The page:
This is the opposite of the early phase: Profits decline and may go negative economic activity contracts, and credit becomes tight. Business inventories fall, as do interest rates. This is usually the shortest phase, averaging an annual length of just under a year and returning -15%. Interest rates and inflation tumble, providing a suitable environment for investment-grade and government bonds that outperform stocks during the recession. 

Not all stocks suffer, as defensive ones (e.g., companies producing electricity, toothpaste, prescription drugs, and so on) outperform economically-sensitive ones due to consumers cutting discretionary spending. Investors often prefer dividend-paying stocks during this phase while shunning interest-sensitive securities. 


Discipline is key

fiduciary investment advisorsUnderstanding the major market phases helps to prevent emotional extremes that often lead to investment mistakes. It is the job of fiduciary investment advisors to protect their clients from pouring into expensive stocks and selling cheap ones. The opposite approach may sound better, but both attempt to time the market, a risky endeavor. 

We believe the most productive approach to long-term wealth accumulation is to allocate your investment capital across a wide range of diversified assets. Many investors are familiar with the 60% stock/ 40% bond formula, but we feel it’s too simplistic and insensitive to investors’ unique situations. 

In addition, a one-size-fits-all approach glosses over the unique aspects of each business cycle. For example, faster inflation tends to shorten business cycles, making it harder for equities to reach new highs following the inevitable pullbacks. The result is often lackluster stock performance and more protracted recessions.

But central banks have become more sophisticated stewards of monetary policy in the wake of inflation, a trend that continues. A “soft-landing” of the business cycle is not always achievable, but the Fed may have gained valuable experience toward that end.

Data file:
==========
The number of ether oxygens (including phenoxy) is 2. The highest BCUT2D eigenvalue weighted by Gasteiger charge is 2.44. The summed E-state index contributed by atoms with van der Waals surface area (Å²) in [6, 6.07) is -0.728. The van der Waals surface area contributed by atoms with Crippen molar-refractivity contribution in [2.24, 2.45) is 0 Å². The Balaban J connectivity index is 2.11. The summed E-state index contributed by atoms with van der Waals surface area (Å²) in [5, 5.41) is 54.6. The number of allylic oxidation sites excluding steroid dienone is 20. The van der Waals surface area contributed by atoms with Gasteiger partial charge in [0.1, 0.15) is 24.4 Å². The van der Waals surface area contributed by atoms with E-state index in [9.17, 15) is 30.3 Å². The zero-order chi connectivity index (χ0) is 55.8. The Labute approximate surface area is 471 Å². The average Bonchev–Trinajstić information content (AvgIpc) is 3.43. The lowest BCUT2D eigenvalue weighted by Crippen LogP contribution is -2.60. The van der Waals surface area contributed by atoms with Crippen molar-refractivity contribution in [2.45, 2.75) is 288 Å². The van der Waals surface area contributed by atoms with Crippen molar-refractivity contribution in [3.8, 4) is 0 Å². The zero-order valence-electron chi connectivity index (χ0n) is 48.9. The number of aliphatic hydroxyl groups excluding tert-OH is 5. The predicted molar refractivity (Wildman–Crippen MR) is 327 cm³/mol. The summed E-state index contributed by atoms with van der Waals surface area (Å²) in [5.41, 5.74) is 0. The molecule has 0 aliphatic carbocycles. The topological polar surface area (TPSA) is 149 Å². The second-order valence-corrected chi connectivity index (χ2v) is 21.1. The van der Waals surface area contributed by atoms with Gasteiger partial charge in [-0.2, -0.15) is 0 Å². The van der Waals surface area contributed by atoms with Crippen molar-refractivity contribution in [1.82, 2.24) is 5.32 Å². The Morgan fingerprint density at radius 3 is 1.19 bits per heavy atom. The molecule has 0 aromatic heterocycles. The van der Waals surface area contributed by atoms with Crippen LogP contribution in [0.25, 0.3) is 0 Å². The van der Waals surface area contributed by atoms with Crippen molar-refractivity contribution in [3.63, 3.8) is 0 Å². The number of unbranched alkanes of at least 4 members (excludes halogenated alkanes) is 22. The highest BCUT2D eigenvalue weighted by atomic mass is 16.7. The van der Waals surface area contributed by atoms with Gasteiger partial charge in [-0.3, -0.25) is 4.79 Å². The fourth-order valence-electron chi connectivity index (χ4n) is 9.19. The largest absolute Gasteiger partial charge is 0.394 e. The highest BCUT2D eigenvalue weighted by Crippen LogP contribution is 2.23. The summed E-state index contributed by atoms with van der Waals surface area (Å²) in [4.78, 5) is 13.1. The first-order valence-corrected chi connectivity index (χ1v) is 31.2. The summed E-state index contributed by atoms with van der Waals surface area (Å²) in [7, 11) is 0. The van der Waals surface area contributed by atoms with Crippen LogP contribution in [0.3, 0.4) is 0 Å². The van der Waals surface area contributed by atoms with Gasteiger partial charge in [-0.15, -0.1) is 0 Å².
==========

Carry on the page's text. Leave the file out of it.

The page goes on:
What does this mean for investors? 

It means hold tight. Long-term investments almost always outperform attempts to time the market. Timing, meanwhile, usually leads to emotional investing that damages returns. The S&P 500 almost always posts positive returns over 20-year periods. Investing for the long term reduces your trading costs and compounds your earnings.

Your asset allocations should be designed to allow you to ride out market cycles without succumbing to fear. Our firm is a financial advisor in Greenville and Columbia, SC, that can tailor your investment portfolio to reflect the most important long-term factors, including your age, investment goals, risk tolerance, and the amount of capital you can invest. 

We understand the need for broad diversification while respecting the risks of each asset class. Additionally, we can potentially help you grow and protect your wealth now and through your retirement. Contact us today.


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Adam Wiles

Written by Adam Wiles

Adam is a Partner at Global View. Adam’s primary focus is on investment strategy, retirement planning, risk management, and new client identification. He has extensive experience and training in identifying client’s needs and explaining the solutions that meet those needs. He worked with Merrill Lynch for 2 years prior to joining Global View. Prior to Merrill Lynch, Adam worked 10 years, in several trading capacities, within the Commodity Lumber business.